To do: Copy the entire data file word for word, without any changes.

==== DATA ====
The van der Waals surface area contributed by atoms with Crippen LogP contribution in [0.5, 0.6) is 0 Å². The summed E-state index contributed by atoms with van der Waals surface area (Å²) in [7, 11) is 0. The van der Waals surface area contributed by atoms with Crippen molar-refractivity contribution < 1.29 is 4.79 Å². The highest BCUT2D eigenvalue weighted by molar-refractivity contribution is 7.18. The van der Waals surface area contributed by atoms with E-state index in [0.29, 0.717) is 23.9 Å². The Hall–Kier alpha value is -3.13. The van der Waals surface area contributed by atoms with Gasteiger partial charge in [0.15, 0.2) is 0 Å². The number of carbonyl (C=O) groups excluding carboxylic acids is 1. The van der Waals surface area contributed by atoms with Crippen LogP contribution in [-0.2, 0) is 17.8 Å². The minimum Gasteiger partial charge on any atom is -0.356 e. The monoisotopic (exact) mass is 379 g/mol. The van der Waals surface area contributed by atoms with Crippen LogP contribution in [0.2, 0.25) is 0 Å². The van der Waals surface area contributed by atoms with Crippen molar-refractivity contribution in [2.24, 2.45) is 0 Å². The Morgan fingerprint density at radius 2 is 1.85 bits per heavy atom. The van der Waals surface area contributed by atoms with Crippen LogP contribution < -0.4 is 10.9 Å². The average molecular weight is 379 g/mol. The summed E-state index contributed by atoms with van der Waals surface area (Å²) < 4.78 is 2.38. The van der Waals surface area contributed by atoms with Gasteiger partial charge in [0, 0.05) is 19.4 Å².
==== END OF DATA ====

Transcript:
The van der Waals surface area contributed by atoms with Crippen LogP contribution in [0.5, 0.6) is 0 Å². The summed E-state index contributed by atoms with van der Waals surface area (Å²) in [7, 11) is 0. The van der Waals surface area contributed by atoms with Crippen molar-refractivity contribution < 1.29 is 4.79 Å². The highest BCUT2D eigenvalue weighted by molar-refractivity contribution is 7.18. The van der Waals surface area contributed by atoms with E-state index in [0.29, 0.717) is 23.9 Å². The Hall–Kier alpha value is -3.13. The van der Waals surface area contributed by atoms with Gasteiger partial charge in [0.15, 0.2) is 0 Å². The number of carbonyl (C=O) groups excluding carboxylic acids is 1. The van der Waals surface area contributed by atoms with Crippen LogP contribution in [-0.2, 0) is 17.8 Å². The minimum Gasteiger partial charge on any atom is -0.356 e. The monoisotopic (exact) mass is 379 g/mol. The van der Waals surface area contributed by atoms with Crippen LogP contribution in [0.2, 0.25) is 0 Å². The van der Waals surface area contributed by atoms with Crippen molar-refractivity contribution in [2.24, 2.45) is 0 Å². The Morgan fingerprint density at radius 2 is 1.85 bits per heavy atom. The van der Waals surface area contributed by atoms with Crippen LogP contribution < -0.4 is 10.9 Å². The average molecular weight is 379 g/mol. The summed E-state index contributed by atoms with van der Waals surface area (Å²) < 4.78 is 2.38. The van der Waals surface area contributed by atoms with Gasteiger partial charge in [0, 0.05) is 19.4 Å².